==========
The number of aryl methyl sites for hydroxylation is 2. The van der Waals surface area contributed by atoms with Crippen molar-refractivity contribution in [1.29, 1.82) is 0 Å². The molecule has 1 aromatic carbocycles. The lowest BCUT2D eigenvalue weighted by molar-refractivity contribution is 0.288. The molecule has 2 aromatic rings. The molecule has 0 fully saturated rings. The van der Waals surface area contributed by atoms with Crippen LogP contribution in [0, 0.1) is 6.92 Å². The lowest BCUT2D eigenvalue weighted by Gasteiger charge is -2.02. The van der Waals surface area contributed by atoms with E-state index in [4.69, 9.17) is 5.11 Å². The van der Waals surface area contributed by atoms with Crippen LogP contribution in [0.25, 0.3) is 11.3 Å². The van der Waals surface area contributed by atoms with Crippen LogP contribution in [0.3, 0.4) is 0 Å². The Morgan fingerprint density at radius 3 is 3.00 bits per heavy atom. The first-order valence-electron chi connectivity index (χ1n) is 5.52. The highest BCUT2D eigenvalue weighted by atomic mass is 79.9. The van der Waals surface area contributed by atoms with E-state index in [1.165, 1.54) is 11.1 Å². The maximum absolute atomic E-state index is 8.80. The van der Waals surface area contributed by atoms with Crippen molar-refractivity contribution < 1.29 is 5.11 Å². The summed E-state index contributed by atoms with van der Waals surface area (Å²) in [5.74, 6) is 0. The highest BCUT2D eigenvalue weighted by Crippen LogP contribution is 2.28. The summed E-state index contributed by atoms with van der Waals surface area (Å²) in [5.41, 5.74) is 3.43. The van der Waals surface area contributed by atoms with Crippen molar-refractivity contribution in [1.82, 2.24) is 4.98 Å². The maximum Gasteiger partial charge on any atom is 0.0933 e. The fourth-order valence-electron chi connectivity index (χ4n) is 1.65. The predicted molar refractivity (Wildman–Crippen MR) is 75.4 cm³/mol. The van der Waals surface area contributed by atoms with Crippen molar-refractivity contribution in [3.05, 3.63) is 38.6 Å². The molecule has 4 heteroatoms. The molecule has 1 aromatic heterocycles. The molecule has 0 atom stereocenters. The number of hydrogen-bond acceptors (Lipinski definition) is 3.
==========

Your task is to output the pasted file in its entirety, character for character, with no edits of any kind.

The number of aryl methyl sites for hydroxylation is 2. The van der Waals surface area contributed by atoms with Crippen molar-refractivity contribution in [1.29, 1.82) is 0 Å². The molecule has 1 aromatic carbocycles. The lowest BCUT2D eigenvalue weighted by molar-refractivity contribution is 0.288. The molecule has 2 aromatic rings. The molecule has 0 fully saturated rings. The van der Waals surface area contributed by atoms with Crippen LogP contribution in [0, 0.1) is 6.92 Å². The lowest BCUT2D eigenvalue weighted by Gasteiger charge is -2.02. The van der Waals surface area contributed by atoms with E-state index in [4.69, 9.17) is 5.11 Å². The van der Waals surface area contributed by atoms with Crippen LogP contribution in [0.25, 0.3) is 11.3 Å². The van der Waals surface area contributed by atoms with Crippen LogP contribution in [0.3, 0.4) is 0 Å². The Morgan fingerprint density at radius 3 is 3.00 bits per heavy atom. The first-order valence-electron chi connectivity index (χ1n) is 5.52. The highest BCUT2D eigenvalue weighted by atomic mass is 79.9. The van der Waals surface area contributed by atoms with E-state index in [1.165, 1.54) is 11.1 Å². The maximum absolute atomic E-state index is 8.80. The van der Waals surface area contributed by atoms with Crippen molar-refractivity contribution < 1.29 is 5.11 Å². The summed E-state index contributed by atoms with van der Waals surface area (Å²) in [5.74, 6) is 0. The highest BCUT2D eigenvalue weighted by Crippen LogP contribution is 2.28. The summed E-state index contributed by atoms with van der Waals surface area (Å²) in [5.41, 5.74) is 3.43. The van der Waals surface area contributed by atoms with Crippen molar-refractivity contribution in [1.82, 2.24) is 4.98 Å². The maximum Gasteiger partial charge on any atom is 0.0933 e. The fourth-order valence-electron chi connectivity index (χ4n) is 1.65. The predicted molar refractivity (Wildman–Crippen MR) is 75.4 cm³/mol. The van der Waals surface area contributed by atoms with Crippen molar-refractivity contribution in [3.05, 3.63) is 38.6 Å². The molecule has 4 heteroatoms. The molecule has 1 aromatic heterocycles. The molecule has 0 atom stereocenters. The number of hydrogen-bond acceptors (Lipinski definition) is 3.